The high prevalence of obesity and overweight problems in our culture means much more emphasis is placed on losing weight rather than gaining weight. It is easy to forget about people who have the problem of being too thin. Being underweight can result from eating disorders and chronic diseases, and it is also a concern for athletes and naturally thin people who wish to be bigger, stronger, and more muscular. Elderly people may become underweight. The gradual loss of taste and smell, or the inability to prepare healthy meals, results in becoming too thin.
While being overweight or obese is a well-known risk factor for chronic diseases, being too thin may also increase a person's risk of dying from diseases such as heart failure and cancer. Elderly women who are underweight may become frail, which means they are more likely to suffer from osteoporosis and hip fractures. Being underweight may also increase a man's chance of erectile dysfunction.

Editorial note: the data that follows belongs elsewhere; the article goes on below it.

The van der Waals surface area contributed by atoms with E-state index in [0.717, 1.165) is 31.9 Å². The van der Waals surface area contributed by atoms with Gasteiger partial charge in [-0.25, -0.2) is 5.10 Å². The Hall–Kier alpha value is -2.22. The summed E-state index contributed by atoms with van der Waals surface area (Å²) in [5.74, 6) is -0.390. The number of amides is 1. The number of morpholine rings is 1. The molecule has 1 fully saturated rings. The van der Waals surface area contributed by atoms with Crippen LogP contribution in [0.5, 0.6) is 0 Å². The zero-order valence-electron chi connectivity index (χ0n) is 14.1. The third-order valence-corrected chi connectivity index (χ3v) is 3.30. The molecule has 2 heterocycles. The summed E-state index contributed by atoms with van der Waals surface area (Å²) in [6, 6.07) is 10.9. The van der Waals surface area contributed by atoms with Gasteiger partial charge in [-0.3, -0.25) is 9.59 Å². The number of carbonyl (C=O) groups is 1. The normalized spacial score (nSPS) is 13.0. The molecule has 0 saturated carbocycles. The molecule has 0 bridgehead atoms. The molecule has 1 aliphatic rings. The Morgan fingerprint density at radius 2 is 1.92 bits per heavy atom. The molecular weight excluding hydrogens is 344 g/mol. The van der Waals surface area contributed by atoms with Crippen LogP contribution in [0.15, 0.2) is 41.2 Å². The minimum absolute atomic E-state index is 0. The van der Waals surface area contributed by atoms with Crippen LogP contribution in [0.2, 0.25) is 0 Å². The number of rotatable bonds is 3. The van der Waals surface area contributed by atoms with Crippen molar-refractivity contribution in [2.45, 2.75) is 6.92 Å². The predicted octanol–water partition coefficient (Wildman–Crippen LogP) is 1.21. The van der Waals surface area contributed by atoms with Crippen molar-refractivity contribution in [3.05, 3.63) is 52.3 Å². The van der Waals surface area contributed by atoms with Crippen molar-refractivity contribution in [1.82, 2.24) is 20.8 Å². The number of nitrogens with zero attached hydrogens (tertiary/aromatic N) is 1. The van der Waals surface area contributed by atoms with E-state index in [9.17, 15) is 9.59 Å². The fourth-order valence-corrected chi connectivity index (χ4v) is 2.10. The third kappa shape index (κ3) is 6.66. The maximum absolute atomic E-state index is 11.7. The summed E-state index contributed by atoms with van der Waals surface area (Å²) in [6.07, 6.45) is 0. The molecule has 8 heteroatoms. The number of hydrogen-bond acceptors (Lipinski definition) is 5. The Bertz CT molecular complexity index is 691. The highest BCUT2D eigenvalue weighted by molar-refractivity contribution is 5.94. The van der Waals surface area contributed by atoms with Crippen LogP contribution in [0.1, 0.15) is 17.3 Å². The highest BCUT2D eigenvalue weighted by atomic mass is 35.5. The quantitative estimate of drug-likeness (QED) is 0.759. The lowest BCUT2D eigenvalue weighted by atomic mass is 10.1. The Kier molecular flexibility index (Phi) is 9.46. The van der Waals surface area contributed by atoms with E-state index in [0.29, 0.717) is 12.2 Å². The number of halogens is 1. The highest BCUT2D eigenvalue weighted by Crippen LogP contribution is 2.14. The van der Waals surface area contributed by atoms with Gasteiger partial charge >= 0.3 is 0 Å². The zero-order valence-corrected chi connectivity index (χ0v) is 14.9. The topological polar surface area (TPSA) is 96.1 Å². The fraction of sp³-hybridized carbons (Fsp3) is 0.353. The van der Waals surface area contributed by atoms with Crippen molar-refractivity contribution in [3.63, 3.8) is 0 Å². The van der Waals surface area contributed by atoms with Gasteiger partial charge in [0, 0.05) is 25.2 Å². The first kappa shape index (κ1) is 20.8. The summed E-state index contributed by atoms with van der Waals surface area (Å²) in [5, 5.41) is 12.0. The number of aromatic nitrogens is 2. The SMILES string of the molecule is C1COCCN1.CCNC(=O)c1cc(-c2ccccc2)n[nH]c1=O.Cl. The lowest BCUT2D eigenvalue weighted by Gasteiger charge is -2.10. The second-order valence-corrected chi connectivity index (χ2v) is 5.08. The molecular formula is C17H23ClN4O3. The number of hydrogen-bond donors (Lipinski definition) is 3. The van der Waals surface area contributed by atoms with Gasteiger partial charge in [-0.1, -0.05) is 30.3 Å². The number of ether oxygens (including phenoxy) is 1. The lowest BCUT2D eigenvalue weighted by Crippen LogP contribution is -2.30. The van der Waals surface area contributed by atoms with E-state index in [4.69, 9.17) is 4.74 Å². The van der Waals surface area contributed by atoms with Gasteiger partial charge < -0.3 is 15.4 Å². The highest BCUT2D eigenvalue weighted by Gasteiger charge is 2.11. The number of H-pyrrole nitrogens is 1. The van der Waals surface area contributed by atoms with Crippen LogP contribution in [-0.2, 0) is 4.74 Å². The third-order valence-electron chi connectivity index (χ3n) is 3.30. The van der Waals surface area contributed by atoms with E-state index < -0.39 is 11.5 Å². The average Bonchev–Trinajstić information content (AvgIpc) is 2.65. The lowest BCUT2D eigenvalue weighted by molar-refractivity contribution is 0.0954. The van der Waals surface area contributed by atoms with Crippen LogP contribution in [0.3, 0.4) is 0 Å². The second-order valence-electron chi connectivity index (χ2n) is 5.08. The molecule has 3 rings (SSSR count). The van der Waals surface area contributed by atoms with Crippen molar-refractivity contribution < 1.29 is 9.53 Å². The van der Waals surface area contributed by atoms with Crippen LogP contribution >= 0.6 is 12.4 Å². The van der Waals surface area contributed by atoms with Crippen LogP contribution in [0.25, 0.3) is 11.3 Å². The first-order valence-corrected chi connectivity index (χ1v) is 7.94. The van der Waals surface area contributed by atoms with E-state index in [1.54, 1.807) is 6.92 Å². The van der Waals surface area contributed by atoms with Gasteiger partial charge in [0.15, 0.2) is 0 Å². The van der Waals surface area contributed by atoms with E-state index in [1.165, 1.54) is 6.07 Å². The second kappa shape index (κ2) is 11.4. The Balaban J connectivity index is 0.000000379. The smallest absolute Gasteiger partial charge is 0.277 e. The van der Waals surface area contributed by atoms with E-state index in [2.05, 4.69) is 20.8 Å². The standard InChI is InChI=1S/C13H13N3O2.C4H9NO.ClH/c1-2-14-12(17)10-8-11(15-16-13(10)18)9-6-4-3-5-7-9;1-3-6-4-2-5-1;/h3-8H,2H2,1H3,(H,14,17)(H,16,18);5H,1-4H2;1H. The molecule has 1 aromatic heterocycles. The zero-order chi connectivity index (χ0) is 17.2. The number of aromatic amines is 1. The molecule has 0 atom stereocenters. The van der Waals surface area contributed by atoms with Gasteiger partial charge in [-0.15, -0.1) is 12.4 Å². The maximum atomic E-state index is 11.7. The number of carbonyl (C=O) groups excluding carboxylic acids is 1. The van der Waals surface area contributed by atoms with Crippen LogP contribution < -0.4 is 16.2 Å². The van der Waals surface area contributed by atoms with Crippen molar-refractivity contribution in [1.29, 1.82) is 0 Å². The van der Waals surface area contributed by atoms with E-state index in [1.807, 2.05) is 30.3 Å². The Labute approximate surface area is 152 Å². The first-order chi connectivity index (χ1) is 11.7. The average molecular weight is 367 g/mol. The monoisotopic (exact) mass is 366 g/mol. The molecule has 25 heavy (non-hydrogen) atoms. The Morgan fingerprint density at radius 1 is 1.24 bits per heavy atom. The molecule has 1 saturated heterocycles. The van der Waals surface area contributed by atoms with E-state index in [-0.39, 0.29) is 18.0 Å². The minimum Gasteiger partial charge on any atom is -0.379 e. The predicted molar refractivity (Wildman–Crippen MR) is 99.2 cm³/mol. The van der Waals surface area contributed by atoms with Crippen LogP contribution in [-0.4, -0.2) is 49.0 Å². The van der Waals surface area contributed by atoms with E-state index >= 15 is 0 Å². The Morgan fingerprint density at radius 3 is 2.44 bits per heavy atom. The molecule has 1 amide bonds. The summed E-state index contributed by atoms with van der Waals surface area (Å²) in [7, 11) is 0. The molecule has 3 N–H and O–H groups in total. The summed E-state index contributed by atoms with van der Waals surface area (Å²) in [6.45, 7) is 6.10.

Increasing your intake of junk foods and greasy foods is not a good way to gain weight. Junk foods usually contain unhealthy trans fats, saturated fats and refined sugar. Even though you need to increase your calorie consumption to gain weight, those calories should come from foods that are good for you. Healthy fats include sources of omega-3 essential fatty acids, such as tuna, salmon, flax, and walnuts. Good sources of protein include lean meats, fish, poultry, nuts, seeds and legumes. Healthy carbohydrate sources include fruits, vegetables and whole grains.
It may be easier to eat five or six smaller balanced meals per day rather than eating three large meals, especially if you are not used to eating much at one sitting.
Protein powders and nutritional supplement drinks can be consumed as in-between meal snacks if you still need more calories. Some protein powders are flavored and only need added water, and others can be blended with your choice of juice or milk to improve the flavor.
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